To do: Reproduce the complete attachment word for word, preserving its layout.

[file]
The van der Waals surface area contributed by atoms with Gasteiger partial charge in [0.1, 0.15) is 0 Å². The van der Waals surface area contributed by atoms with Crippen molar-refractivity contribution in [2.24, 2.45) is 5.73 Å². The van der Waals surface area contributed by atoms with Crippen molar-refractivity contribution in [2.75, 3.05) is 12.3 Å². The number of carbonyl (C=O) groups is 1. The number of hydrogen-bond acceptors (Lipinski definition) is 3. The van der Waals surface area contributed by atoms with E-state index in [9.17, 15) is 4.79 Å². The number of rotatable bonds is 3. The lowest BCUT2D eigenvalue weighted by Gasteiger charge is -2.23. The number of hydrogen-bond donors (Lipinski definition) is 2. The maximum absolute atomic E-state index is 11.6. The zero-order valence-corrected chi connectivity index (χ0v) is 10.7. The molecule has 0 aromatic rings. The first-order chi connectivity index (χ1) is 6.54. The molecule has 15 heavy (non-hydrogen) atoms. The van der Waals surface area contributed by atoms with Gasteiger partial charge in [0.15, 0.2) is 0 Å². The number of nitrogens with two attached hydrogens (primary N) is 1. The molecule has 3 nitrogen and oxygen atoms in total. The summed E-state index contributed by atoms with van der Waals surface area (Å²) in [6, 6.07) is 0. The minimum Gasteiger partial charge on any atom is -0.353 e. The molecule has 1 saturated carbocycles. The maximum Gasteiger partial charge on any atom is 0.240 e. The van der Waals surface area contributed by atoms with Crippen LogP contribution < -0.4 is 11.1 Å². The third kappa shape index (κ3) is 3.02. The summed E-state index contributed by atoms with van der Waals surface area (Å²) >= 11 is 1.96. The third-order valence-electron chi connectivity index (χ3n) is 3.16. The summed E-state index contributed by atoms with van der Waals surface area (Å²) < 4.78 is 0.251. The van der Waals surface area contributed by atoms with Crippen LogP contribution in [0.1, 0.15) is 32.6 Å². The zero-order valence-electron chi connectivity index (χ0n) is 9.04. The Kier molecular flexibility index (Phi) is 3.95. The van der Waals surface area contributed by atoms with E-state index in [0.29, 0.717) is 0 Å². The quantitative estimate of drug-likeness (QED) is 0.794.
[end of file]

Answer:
The van der Waals surface area contributed by atoms with Gasteiger partial charge in [0.1, 0.15) is 0 Å². The van der Waals surface area contributed by atoms with Crippen molar-refractivity contribution in [2.24, 2.45) is 5.73 Å². The van der Waals surface area contributed by atoms with Crippen molar-refractivity contribution in [2.75, 3.05) is 12.3 Å². The number of carbonyl (C=O) groups is 1. The number of hydrogen-bond acceptors (Lipinski definition) is 3. The van der Waals surface area contributed by atoms with E-state index in [9.17, 15) is 4.79 Å². The number of rotatable bonds is 3. The lowest BCUT2D eigenvalue weighted by Gasteiger charge is -2.23. The number of hydrogen-bond donors (Lipinski definition) is 2. The maximum absolute atomic E-state index is 11.6. The zero-order valence-corrected chi connectivity index (χ0v) is 10.7. The molecule has 0 aromatic rings. The first-order chi connectivity index (χ1) is 6.54. The molecule has 15 heavy (non-hydrogen) atoms. The van der Waals surface area contributed by atoms with Gasteiger partial charge in [0.15, 0.2) is 0 Å². The number of nitrogens with two attached hydrogens (primary N) is 1. The molecule has 3 nitrogen and oxygen atoms in total. The summed E-state index contributed by atoms with van der Waals surface area (Å²) in [6, 6.07) is 0. The minimum Gasteiger partial charge on any atom is -0.353 e. The molecule has 1 saturated carbocycles. The maximum Gasteiger partial charge on any atom is 0.240 e. The van der Waals surface area contributed by atoms with Crippen LogP contribution < -0.4 is 11.1 Å². The third kappa shape index (κ3) is 3.02. The summed E-state index contributed by atoms with van der Waals surface area (Å²) >= 11 is 1.96. The third-order valence-electron chi connectivity index (χ3n) is 3.16. The summed E-state index contributed by atoms with van der Waals surface area (Å²) < 4.78 is 0.251. The van der Waals surface area contributed by atoms with Crippen LogP contribution in [0.1, 0.15) is 32.6 Å². The zero-order valence-electron chi connectivity index (χ0n) is 9.04. The Kier molecular flexibility index (Phi) is 3.95. The van der Waals surface area contributed by atoms with E-state index in [0.29, 0.717) is 0 Å². The quantitative estimate of drug-likeness (QED) is 0.794.